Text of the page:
When a device has multiple paths to reach a destination, it always selects one path by preferring it over others. This selection process is termed as Routing. Routing is done by special network devices called routers or it can be done by means of software processes.The software based routers have limited functionality and limited scope.

A router is always configured with some default route. A default route tells the router where to forward a packet if there is no route found for specific destination. In case there are multiple path existing to reach the same destination, router can make decision based on the following information:

  • Hop Count
  • Bandwidth
  • Metric
  • Prefix-length
  • Delay

Routes can be statically configured or dynamically learnt. One route can be configured to be preferred over others.

A. Unicast Routing

Most of the traffic on the internet and intranets known as unicast data or unicast traffic is sent with specified destination. Routing unicast data over the internet is called unicast routing. It is the simplest form of routing because the destination is already known. Hence the router just has to look up the routing table and forward the packet to next hop.

unicast_routing

 

Picture 1 : Unicast Routing


B. Broadcast Routing

By default, the broadcast packets are not routed and forwarded by the routers on any network. Routers create broadcast domains. But it can be configured to forward broadcasts in some special cases. A broadcast message is destined to all network devices.

Broadcast routing can be done in two ways (algorithm):

  • A router creates a data packet and then sends it to each host one by one. In this case, the router creates multiple copies of single data packet with different destination addresses. All packets are sent as unicast but because they are sent to all, it simulates as if router is broadcasting.

This method consumes lots of bandwidth and router must destination address of each node.

  • Secondly, when router receives a packet that is to be broadcasted, it simply floods those packets out of all interfaces. All routers are configured in the same way.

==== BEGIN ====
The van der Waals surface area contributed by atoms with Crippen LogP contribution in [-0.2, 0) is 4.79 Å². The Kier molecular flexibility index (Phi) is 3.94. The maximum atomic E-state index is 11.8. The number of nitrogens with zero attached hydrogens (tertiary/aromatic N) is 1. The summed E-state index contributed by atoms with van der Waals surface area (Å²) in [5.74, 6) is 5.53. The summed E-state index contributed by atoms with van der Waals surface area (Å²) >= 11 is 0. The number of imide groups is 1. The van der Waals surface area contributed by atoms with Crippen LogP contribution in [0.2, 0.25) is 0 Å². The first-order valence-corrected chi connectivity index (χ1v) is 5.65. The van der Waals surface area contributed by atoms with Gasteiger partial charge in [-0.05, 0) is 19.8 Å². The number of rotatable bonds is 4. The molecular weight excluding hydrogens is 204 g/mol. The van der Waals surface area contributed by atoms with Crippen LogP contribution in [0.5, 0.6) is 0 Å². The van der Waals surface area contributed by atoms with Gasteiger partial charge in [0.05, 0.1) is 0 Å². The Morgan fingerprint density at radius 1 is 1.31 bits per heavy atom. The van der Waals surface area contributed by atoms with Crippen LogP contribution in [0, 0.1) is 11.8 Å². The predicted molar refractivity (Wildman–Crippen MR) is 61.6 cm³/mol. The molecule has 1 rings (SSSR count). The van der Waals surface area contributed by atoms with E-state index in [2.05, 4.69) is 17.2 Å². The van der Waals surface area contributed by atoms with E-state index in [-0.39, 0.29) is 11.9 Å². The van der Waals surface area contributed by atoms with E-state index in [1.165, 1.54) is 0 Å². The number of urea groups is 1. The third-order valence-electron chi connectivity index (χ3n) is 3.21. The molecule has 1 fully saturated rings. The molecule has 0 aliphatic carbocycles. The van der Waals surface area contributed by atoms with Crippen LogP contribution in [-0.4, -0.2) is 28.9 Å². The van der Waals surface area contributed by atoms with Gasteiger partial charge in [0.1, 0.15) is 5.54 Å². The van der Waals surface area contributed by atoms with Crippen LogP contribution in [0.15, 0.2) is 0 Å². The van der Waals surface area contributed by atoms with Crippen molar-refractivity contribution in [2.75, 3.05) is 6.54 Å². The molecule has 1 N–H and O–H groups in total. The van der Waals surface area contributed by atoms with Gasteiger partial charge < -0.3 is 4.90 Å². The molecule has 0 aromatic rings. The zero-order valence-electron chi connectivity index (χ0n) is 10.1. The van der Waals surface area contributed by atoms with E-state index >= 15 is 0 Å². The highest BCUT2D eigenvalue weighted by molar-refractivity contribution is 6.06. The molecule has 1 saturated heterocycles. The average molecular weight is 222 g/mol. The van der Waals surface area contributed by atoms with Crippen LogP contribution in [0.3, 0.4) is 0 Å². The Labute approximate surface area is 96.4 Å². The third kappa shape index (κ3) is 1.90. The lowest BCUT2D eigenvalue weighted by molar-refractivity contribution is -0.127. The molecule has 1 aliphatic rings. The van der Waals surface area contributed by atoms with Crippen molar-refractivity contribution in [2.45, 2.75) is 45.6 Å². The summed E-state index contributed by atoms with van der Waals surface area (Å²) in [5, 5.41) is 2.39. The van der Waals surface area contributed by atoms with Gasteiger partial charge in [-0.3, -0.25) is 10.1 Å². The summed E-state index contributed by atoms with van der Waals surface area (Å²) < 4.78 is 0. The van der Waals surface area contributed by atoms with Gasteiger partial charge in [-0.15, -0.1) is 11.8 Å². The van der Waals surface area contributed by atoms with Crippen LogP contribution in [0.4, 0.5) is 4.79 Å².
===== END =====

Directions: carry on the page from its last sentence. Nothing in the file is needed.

broadcast_routing

 

Picture 2: Broadcast Routing

This method is easy on router’s CPU but may cause the problem of duplicate packets received from peer routers.

Reverse path forwarding is a technique, in which router knows in advance about its predecessor from where it should receive broadcast. This technique is used to detect and discard duplicates.

C. Multicast Routing

Multicast routing is special case of broadcast routing with significance difference and challenges. In broadcast routing, packets are sent to all nodes even if they do not want it. But in Multicast routing, the data is sent to only nodes which wants to receive the packets.

multicast_routing

 

Picture 3: Multicast Routing

The router must know that there are nodes, which wish to receive multicast packets (or stream) then only it should forward. Multicast routing works spanning tree protocol to avoid looping.

Multicast routing also uses reverse path Forwarding technique, to detect and discard duplicates and loops.

D. Anycast Routing

Anycast packet forwarding is a mechanism where multiple hosts can have same logical address. When a packet destined to this logical address is received, it is sent to the host which is nearest in routing topology.

Anycast_routing

 

Picture 4: Anycast Routing

Anycast routing is done with help of DNS server. Whenever an Anycast packet is received it is enquired with DNS to where to send it. DNS provides the IP address which is the nearest IP configured on it.

Courtesy of:

http://www.tutorialspoint.com/data_communication_computer_network/network_layer_routing.htm

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